Frantic rescue underway in Indonesia as quake kills scores
A strong earthquake rocked Indonesia's Aceh province early Wednesday, killing nearly 100 people and sparking a frantic rescue effort in the rubble of dozens of collapsed and damaged buildings.
Maj. Gen. Tatang Sulaiman, chief of the army in Aceh province, said at least 97 died while four people were pulled from the rubble alive. Another four or five are known to be buried, but he didn't say if they were dead or alive. The Indonesian government declared a two-week emergency period in Aceh.
The rescue effort involving thousands of search officials, villagers, soldiers and police is concentrated on Meureudu, a severely affected town in Pidie Jaya district near the epicenter. Excavators were trying to remove debris from shop houses and other buildings where people were believed buried. TV footage showed rescuers in orange uniforms shining flashlights into the interiors of broken buildings as they searched for signs of life.
The province's disaster mitigation agency said more than 600 people were injured. The national disaster agency said some 245 buildings were seriously damaged or destroyed, mostly in Pidie Jaya, including 14 mosques. The rest were mainly dwellings and shop houses. Roads also cracked and power poles toppled over.
The U.S. Geological Survey said the 6.5-magnitude earthquake struck at 5:03 a.m. and was centered about 19 kilometers (12 miles) southeast of Sigli, a town near the northern tip of Aceh, at a depth of 17 kilometers (11 miles). The agency had initially placed the epicenter undersea. It did not generate a tsunami.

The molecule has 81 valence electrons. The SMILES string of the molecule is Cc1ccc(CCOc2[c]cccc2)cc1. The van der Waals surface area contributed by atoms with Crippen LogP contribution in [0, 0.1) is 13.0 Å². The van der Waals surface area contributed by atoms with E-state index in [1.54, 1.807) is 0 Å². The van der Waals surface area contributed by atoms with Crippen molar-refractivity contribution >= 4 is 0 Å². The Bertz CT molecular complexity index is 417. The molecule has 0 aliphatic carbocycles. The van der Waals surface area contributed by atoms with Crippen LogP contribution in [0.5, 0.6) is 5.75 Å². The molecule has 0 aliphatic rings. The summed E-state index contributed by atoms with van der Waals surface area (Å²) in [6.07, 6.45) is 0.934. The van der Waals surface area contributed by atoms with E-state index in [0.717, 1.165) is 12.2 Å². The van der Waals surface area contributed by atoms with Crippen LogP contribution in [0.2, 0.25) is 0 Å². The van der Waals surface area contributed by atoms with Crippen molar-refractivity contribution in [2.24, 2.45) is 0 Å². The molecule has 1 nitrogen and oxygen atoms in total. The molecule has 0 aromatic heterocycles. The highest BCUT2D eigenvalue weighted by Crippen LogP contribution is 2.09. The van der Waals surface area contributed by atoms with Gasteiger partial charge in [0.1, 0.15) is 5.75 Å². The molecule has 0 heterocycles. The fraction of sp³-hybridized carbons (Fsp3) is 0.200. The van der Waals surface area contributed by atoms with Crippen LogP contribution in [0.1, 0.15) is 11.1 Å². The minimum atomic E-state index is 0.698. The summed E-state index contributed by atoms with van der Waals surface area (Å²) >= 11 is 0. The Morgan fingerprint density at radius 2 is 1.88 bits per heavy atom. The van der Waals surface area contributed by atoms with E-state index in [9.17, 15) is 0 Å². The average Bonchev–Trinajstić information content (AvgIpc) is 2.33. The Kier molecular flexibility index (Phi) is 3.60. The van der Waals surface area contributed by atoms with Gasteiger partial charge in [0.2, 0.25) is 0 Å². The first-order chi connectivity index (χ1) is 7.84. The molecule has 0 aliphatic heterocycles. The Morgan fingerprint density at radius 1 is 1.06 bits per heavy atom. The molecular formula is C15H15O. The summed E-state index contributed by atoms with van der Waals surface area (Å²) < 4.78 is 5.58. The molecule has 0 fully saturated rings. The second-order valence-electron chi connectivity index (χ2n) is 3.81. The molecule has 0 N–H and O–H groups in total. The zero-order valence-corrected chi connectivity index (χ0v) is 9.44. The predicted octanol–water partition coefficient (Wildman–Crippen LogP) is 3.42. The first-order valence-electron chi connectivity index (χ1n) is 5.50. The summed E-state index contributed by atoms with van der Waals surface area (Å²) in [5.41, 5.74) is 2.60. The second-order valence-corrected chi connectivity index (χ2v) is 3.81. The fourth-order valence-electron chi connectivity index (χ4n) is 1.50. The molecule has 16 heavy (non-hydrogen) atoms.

For Acehnese, the quake was a terrifying reminder of their region's vulnerability to natural disasters. More than 100,000 died in Aceh after a Dec. 26, 2004, earthquake triggered a devastating tsunami.
"It was very bad, the tremors felt even stronger than the 2004 earthquake," said Musman Aziz, a Meureudu resident. "I was so scared the tsunami was coming."
Aiyub Abbas, the chief of Pidie Jaya district, said there was urgent need for emergency supplies and excavation equipment to move heavy debris. Footage showed rescue personnel taking bodies in black bags away from the rubble.
Muhammad Reza Faisal, director of the general hospital in Pidie Jaya, said the facility was overwhelmed with the numbers of injured and many people were being treated in tents pitched on its grounds. He said five of the quake victims died at the hospital.
In the capital, Jakarta, President Joko "Jokowi" Widodo said he had ordered all government agencies to take part in the rescue efforts for Aceh, a conservative province that has considerable autonomy from the central government under a peace deal with separatists.
Indonesian Red Cross deployed emergency response teams and advertised bank accounts for donations. Its head of disaster management, Arifin Hadi, said five water trucks have been sent into the quake area. Aid, including hygiene kits, tarpaulins, jerry cans, blankets and family assistance kits, is being distributed, with more to be sent from Jakarta, he said. The International Organization for Migration said it sent an assessment team to Aceh.
Seaside resident Fitri Abidin in Pidie Jaya said she fled with her husband and wailing children to a nearby hill after the quake jolted the family awake. They stayed there for several hours until authorities reassured them there was no tsunami risk.
She said her husband grabbed hold of her and carried her out of the house.
The family's house didn't collapse but the homes of some neighbors did and Abidin is afraid three friends were buried in the rubble.
In Pidie Jaya's neighboring district of Bireuen, a teacher at an Islamic school died after being hit by falling debris, said health worker Achmad Taufiq.
The world's largest archipelago, Indonesia is prone to earthquakes due to its location on the Pacific "Ring of Fire," an arc of volcanoes and fault lines in the Pacific Basin. The 2004 quake and tsunami killed a total of 230,000 people in a dozen countries, most of them in Aceh.
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